Trolling a fly with your spinning rod and reel

Trolling a Fly with your Spinning Rod and Reel

(dans NOM RÉFÉRENCE – année référence)

par : Uncle Wes

 As the season progress’s it seems that those trout become very wary of everything you have in your arsenal. You’ve tried all your hardware tactics and every piece of equipment in your tackle box, from flashers to worm trolls but nothing seems to be working. Don’t get stuck in that mind set that the fish aren’t biting or that the lake is fished out. Try something new, trolling a fly. But you say you can’t afford a fly rod and reel, not to mention the sinking fly line, backing and etc. Well don’t worry if you have a spinning rod and reel then you have the most versatile piece of equipment available at your disposal. This combination allows you to bank fish from the bottom, attach a bobber, and even troll your hardware. Remember it’s not the guys with the most toys or most expensive equipment that catch fish. It’s your knowledge, skill, and your flexibility that will produce fish consistently. 

This is why I think we should talk a little bit about dragging a fly with your spinning rod. Here in the North West where I live the most productive trolling flies seem to be the Black Wooley Bugger, the Green Wooley Bugger, and the Green Carey Special. I have also heard that a purple leech pattern does very well. Talk to the folks in your area and I’m sure they will be glad to tell you, which fly works best for trolling your lake. Now lets talk about the set up, it’s very basic and simple. I start out with a snap swivel form my main line I prefer the black ones myself. I then attach a keel sinker, which is available in most tackle stores. They come in 1/16 oz all the way up to 4 oz. In my tackle box I carry 1/16, 1/8, ¼ and 3/8, sizes. The advantage to the keel sinker is that it doesn’t spin and twist your line and also runs truer than any other I’ve used. Next step is to attach you’re your fly and leader to the sinker. I prefer to use about 10’ of either 4lb or 6lb test leader. I then use a clinch knot to attach my fly to my leader, now your ready.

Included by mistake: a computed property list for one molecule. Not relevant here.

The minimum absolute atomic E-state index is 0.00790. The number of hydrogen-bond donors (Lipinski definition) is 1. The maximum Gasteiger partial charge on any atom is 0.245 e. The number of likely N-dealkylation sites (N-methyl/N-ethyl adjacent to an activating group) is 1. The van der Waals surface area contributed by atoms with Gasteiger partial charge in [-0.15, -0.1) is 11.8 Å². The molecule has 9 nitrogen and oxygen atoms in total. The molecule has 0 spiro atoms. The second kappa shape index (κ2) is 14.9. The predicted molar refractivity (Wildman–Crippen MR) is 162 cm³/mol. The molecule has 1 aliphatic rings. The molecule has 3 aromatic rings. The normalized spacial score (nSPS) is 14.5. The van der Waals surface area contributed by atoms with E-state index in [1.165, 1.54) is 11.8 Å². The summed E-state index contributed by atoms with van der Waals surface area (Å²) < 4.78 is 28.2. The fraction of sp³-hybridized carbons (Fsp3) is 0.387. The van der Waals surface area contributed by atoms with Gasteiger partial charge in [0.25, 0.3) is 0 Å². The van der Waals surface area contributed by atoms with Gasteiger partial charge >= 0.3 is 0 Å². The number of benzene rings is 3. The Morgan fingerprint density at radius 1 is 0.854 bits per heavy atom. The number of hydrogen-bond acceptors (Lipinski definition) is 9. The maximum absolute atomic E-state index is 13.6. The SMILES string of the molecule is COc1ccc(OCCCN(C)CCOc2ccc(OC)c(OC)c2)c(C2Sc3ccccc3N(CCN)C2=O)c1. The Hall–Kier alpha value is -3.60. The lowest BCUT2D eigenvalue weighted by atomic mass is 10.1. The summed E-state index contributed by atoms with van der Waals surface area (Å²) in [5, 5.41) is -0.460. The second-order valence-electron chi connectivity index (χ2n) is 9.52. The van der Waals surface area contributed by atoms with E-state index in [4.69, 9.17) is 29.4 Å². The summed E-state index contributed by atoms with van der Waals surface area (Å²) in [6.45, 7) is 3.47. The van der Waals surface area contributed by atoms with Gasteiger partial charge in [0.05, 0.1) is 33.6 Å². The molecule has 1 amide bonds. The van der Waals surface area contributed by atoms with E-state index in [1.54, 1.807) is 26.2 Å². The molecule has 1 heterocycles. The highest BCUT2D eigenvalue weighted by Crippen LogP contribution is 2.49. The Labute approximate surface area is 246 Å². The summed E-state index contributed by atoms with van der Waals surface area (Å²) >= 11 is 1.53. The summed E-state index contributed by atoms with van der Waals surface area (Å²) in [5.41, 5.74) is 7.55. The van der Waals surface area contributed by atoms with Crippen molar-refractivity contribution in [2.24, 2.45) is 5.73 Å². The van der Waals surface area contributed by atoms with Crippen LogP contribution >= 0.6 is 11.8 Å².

Now lets discuss tactics. I will talk about what works best for me and I’m sure there are other opinions and methods. Experiment until you find what’s working in a particular lake and most important what works for you. Now personally I prefer to troll a fly in the morning or evening hours. These times have been the most consistent for me. How I adjust my weight is by watching the water, if they are rising I will use very little weight. If not I will adjust my weight until I find the correct depth. When trolling I like to let out about a 100’ of line, it seems to get my fly far enough from the boat and the disturbance it causes as you go by. I use the standard S trolling pattern, not a real tight S but a long slow looping S, and every once in a while I will give a my rod a quick short twitching motion. I can tell you I have gotten some of the most violent strikes I’ve ever received using this method. I have noticed that the most productive areas for me in the early morning and late evening have been closer to shore in 4 to 6 feet of water, even closer if you dare. So if nothing seems to be working for you give this a try, it just might turn out to be another weapon in your arsenal.